(Watch) I joined Ryan Joe, AdExchanger Senior Editor, to talk about Salesforce’s acquisition of Krux and how Salesforce is thinking about artificial intelligence, the role of data management, and applications for better marketing.
DIGIDAY: Target, New York, 5 May 2011 – If you work for one of the companies within the famed Kawaja logo vomit map, the only place to be today is at DigiDay Target. The event, in which every single presentation referenced or displayed the famous slide in question, is the nexus point for ad technology executives, publishers, advertisers, and investors looking to understand—and profit from—an increasingly volatile industry.
“The Ecosystem Map is a DR game” – Terence Kawaja, LUMA Partners
From the top down, the digital display advertising ecosystem map may actually look like a Chinese menu from which large, SaaS model companies can select best-of-breed players to consume. Over the coming months and years, most of the companies within the map will either become profitable or (better yet for the acquirer) battered down in valuation, and subject to an exit scenario. The slightly profitable ones will become features of larger platforms. The fun new twist on the LUMA map is the recently unveiled “Adtechopoly,” in which companies appear as Monopoly board game properties, and the players traversing the board are Google, Yahoo, AOL, Microsoft, IBM, and Adobe.
Most properties will leverage themselves and go bankrupt (do not pass go, do not collect $200M exit). Many will be acquired, and few will exist as independent businesses. So, what is the prognosis? Here is what I heard this morning:
— Bubble: What bubble? Just because VCs are pouring lots of risk capital into questionable businesses, doesn’t mean we have a bubble. After all, a VC has to have a fairly low success rate to return value to investors. Unfortunately, according to Kawaja, “over half of the 35 deals in the last year didn’t produce a return on capital.” Kawaja expects that number to increase over time. But bubble? Not really. According to Kawaja, based on 2007 levels, multiples are not nearly where they were, so “it doesn’t feel like a bubble” to him. Unfortunately, it may feel that way for many of the ad technology folks in the room.
— Who’s going to Take Over: The general consensus has been that Google is going to own most of the decent technology powering the advertising ecosystem, but Kawaja admits to “spending lots of time with IBM, SAP, Adobe, and Oracle.” For big SaaS companies, advertising is just one more industry to power with technology. That being said, “there are some really cool companies trying to piece together a stack” that will aggregate and organize the disparate technologies in the space.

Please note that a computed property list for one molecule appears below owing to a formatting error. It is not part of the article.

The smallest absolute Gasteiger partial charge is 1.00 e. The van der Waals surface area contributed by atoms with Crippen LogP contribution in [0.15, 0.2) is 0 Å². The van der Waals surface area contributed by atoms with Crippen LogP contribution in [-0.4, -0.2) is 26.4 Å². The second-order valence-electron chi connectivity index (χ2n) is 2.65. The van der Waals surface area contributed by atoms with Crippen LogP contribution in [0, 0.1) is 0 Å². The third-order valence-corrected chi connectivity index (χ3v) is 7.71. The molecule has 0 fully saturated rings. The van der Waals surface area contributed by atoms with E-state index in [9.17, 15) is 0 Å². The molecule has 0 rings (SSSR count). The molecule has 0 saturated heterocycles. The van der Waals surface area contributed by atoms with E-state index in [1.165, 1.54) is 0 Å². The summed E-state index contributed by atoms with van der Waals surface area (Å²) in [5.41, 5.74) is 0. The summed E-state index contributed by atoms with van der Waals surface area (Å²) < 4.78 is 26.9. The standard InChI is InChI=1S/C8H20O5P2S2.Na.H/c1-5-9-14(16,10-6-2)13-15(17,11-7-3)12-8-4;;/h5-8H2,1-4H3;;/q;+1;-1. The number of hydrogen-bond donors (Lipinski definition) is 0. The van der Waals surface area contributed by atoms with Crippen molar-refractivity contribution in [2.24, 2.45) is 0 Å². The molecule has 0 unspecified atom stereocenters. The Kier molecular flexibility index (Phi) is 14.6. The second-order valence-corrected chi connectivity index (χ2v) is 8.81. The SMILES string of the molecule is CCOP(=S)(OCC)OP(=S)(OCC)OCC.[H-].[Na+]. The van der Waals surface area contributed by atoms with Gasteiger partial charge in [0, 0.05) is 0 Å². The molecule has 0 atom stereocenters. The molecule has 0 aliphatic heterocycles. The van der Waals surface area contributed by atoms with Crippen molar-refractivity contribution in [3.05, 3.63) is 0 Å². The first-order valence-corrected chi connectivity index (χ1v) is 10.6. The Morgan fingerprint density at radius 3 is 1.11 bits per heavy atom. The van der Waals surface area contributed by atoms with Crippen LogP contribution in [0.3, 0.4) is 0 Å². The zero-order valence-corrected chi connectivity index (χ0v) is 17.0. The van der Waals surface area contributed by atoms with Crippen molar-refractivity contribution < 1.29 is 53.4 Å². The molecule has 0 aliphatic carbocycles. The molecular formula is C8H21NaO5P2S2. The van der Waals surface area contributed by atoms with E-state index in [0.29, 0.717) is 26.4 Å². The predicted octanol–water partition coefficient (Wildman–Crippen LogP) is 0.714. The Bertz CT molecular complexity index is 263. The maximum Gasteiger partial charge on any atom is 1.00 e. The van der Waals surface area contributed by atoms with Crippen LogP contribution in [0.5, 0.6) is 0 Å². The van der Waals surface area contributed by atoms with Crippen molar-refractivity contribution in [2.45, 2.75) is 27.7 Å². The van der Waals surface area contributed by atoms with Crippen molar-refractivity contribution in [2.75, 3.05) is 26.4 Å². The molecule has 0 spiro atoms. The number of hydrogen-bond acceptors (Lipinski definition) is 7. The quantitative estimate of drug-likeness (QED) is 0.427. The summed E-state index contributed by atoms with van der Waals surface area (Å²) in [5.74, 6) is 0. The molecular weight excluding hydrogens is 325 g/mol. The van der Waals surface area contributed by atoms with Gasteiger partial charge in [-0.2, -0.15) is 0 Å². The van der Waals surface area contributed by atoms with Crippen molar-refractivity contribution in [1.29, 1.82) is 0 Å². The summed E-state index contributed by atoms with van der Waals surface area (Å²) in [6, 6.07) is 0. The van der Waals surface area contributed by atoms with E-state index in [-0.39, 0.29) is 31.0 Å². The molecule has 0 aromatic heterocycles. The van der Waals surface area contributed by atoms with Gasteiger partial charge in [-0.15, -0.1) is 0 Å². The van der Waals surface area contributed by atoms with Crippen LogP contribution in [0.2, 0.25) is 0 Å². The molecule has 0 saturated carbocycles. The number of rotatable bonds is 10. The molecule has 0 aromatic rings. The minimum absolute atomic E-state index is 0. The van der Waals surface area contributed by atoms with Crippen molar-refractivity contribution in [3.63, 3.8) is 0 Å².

— Agencies: The holding companies on the new Ad Monopoly map cleverly appear as the railroads. Big, entrenched, and monopolistic, holding companies continue to command the lion’s share of advertiser budgets, but struggle to continue to be relevant to their clients. Agency trading desks were somewhat derided for having nothing more than “pretty logos,” instead of pure play technologies. Clients are looking to their agencies to be system integrators, and evaluate and deploy new technologies on their behalf but…they are agencies. In other words, agencies are not the first thing that comes to mind when you hear “systems integration.” Companies like SAP are. When the SAPs of the world are in the game, and having “big company to big company” process discussions with advertisers, do you think Omnicom will not be in the room? Me neither. As Kawaja correctly notes, “inertia is the agencies’ friend” but things are moving pretty quickly.
— Remarketing: As for this highly popular and effective part of the ecosystem, “these companies only work because of failure.” In other words, according to Kawaja, remarketing to consumers only has to occur because advertiser sites are so non-engaging that the marketer has to pay (again) to bring that consumer back to the site. As advertisers work with their technology and agency partners to build more compelling online experiences, this need will shrink. For me, these companies suggest more of a feature, than a business onto themselves.
— Where’s the Beef? For Kawaja, “the meat in the sandwich is the intelligence layer.” If we believe that advertising will continue to be more science than art going forward, the companies that win will be those that build the engines that decide “if this, then that” and create performance. Right now, the technologies in the industry are focused on direct response advertising, which provides a hyper intense proving ground for the technologies that purport to inject performance into campaigns, and get data insight out of them. The future, however, will depend on how those technologies adapt to the premium brand advertiser.
— Creative: There’s been a lot of talk about the need to transfer the rich experience of magazine reading (beautiful photos and design) to cluttered online pages, filled with flashing, annoying, interruptive ads. Project Devil is leading the way in bringing an “engaging, beautiful” experience online, so look for more entrants who can migrate truly interactive (rich media and video) experiences online at scale.
I will have more to come on a very exciting and high quality seminar…including what seems like some virulent industry backlash on 3rd party data and RTB players. For now, industry players should spruce their properties up as the players warm the dice in their hands, and get ready to traverse the board. The moves your ad technology company makes in the next few months may make the difference between being located at Boardwalk…or Baltic Avenue.
PS: Does anyone else find it hilarious that AOL is the dog?